Barnes v. City of Centralia, No. 19-1377 (7th Cir. 2019)

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Justia Opinion Summary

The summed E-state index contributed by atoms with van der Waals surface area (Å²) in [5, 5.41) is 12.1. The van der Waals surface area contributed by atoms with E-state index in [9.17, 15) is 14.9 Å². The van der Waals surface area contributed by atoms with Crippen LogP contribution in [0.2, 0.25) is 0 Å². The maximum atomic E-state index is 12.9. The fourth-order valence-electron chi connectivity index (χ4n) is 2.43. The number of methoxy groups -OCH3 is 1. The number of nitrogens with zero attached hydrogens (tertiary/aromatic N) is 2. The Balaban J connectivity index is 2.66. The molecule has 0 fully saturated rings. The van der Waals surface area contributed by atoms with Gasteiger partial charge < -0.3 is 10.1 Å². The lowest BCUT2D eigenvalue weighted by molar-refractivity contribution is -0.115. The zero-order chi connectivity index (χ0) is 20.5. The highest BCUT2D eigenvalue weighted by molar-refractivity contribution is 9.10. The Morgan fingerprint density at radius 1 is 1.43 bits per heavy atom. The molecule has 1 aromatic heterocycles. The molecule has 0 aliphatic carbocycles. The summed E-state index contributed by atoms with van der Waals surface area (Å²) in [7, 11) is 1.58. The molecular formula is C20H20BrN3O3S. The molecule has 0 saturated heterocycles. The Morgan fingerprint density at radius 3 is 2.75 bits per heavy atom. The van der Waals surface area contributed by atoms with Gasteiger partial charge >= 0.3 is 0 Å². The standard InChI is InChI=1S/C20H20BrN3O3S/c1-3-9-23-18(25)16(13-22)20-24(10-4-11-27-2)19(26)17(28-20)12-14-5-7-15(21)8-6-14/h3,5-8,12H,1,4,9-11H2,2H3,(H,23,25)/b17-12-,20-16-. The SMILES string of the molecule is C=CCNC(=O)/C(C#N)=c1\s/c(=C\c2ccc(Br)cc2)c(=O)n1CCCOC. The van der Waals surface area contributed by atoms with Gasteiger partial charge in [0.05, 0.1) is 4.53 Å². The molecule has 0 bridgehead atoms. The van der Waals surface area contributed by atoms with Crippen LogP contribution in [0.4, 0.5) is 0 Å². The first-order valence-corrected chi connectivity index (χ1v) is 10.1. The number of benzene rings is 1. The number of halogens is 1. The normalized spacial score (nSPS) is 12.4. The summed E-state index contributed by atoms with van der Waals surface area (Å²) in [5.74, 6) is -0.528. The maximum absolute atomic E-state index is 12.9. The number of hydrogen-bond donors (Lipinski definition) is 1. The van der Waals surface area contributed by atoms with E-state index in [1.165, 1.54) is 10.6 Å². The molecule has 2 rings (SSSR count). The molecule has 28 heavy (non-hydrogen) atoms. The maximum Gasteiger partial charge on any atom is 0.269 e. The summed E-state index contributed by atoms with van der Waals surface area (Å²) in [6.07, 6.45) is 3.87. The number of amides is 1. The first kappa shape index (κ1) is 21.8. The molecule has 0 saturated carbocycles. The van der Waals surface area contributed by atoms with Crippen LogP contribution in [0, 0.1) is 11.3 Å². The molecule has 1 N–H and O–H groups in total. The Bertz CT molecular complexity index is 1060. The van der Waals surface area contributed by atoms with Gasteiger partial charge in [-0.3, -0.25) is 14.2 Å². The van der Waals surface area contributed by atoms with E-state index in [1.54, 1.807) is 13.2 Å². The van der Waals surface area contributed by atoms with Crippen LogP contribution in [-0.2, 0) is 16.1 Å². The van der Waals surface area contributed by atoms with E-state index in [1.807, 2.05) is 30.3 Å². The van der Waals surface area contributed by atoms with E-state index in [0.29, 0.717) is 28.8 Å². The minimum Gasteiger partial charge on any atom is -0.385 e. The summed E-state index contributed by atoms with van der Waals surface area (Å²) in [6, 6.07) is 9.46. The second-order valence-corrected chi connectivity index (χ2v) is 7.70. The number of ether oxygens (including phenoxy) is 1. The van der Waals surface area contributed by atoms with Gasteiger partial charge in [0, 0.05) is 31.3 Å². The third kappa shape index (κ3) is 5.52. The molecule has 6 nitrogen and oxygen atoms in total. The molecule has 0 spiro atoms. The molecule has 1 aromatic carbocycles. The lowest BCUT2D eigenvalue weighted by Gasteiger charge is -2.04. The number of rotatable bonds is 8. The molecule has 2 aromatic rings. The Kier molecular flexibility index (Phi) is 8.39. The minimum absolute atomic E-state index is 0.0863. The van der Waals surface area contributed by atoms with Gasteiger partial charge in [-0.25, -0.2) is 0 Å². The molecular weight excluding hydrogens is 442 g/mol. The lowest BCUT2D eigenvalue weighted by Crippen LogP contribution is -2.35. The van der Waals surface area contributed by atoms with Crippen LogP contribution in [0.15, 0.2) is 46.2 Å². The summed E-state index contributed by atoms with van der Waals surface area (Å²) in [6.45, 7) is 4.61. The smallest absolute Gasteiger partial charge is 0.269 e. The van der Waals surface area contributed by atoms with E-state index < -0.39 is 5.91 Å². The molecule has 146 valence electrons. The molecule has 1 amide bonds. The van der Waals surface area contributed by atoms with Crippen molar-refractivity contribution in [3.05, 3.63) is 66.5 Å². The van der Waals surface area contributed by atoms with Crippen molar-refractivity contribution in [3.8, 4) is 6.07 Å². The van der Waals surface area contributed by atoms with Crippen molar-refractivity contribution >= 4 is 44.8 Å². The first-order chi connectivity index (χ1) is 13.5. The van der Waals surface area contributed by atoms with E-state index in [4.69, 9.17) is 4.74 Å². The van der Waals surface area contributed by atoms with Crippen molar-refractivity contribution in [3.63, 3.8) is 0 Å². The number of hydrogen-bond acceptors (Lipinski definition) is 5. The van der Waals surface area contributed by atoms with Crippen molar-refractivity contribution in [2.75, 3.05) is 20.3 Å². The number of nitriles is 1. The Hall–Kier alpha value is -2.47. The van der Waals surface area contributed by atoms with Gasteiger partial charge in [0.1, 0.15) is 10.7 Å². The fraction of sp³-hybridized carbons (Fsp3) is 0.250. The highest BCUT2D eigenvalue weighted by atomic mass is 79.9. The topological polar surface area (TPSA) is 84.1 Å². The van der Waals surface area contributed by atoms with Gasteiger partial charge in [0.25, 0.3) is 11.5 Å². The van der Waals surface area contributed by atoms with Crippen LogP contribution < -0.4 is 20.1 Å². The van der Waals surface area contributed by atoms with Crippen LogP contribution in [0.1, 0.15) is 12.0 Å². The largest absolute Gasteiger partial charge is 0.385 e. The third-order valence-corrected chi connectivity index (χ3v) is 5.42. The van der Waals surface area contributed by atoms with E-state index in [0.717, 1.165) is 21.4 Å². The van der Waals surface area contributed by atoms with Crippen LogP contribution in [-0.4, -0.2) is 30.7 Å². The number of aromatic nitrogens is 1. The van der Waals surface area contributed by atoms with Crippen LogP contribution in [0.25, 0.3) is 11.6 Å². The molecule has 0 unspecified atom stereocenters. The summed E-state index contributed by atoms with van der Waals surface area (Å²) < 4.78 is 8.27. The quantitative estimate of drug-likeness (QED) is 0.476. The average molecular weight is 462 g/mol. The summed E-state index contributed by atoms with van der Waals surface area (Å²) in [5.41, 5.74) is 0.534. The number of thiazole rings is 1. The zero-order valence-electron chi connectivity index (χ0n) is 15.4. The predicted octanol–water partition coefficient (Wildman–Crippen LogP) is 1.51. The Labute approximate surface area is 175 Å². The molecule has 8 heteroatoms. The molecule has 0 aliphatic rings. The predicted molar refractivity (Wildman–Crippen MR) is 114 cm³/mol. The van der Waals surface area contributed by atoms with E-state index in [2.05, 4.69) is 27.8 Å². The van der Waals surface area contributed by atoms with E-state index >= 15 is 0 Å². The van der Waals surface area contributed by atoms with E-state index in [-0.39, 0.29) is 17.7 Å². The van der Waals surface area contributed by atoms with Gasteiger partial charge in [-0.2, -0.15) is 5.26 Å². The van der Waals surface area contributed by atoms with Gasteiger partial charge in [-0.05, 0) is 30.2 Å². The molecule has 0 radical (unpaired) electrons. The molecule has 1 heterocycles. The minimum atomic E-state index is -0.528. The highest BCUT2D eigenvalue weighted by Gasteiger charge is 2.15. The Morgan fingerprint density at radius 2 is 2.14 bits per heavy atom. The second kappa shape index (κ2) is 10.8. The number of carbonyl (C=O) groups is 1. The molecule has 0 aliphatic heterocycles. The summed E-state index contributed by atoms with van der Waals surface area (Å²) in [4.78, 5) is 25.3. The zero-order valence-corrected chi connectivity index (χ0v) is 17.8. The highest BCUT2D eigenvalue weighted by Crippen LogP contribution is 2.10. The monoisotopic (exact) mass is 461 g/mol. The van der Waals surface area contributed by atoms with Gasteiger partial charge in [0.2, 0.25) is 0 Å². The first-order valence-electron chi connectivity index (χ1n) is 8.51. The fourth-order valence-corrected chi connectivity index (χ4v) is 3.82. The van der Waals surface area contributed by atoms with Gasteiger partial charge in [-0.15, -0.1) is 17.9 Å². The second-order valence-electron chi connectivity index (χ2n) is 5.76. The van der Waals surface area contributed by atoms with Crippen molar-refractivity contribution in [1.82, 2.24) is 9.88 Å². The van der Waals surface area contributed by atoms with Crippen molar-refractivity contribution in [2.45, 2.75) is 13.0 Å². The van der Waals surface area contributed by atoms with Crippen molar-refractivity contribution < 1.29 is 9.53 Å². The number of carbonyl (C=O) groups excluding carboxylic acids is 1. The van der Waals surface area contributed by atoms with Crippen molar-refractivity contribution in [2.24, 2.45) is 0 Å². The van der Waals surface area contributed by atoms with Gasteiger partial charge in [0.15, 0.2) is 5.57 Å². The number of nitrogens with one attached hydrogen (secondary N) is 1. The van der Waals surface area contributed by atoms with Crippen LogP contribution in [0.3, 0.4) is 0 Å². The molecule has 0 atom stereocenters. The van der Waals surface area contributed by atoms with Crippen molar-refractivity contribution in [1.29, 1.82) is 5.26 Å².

Centralia’s “Rude Boyz” gang threatened a boy who witnessed a gang-related shooting. The threats were investigated by Peebles, who had arrested many Boyz and was the “go-to guy” for gang intelligence. As Peebles and Sergeant James arrested the gang members on open warrants, Barnes drove by. According to Peebles, Barnes parked and yelled epithets. Law enforcement knew that Barnes had gang connections and that the Rude Boyz used Barnes’s home. Barnes posted on Facebook: “This thirsty b**** Mike out here on the same on [sic] bulls***.” Barnes later posted: “But this b**** don’t believe that what goes around come[s] around and when you got kids of your own.” A police secretary saw the posts and texted Peebles, who felt that these were credible threats against him and his family. Sergeant James arrested Barnes for intimidation. Weeks later the state dropped those charges. Barnes sued Peebles for unlawful seizure and malicious prosecution under 42 U.S.C. 1983, claiming that the city had an express policy or widespread practice that motivated her arrest and prosecution. Peebles and James testified Peebles made his complaint against Barnes as a private citizen. The Seventh Circuit affirmed summary judgment in favor of the defendants. With no evidence Peebles acted under color of state law in his role as a witness in Barnes’s arrest and prosecution, Barnes cannot prove Peebles violated Barnes’s rights against unlawful seizure and malicious prosecution. Barnes’s submitted no evidence to support her contention that Centralia failed to train its officers in handling profanity and that her profanity was the cause of her arrest.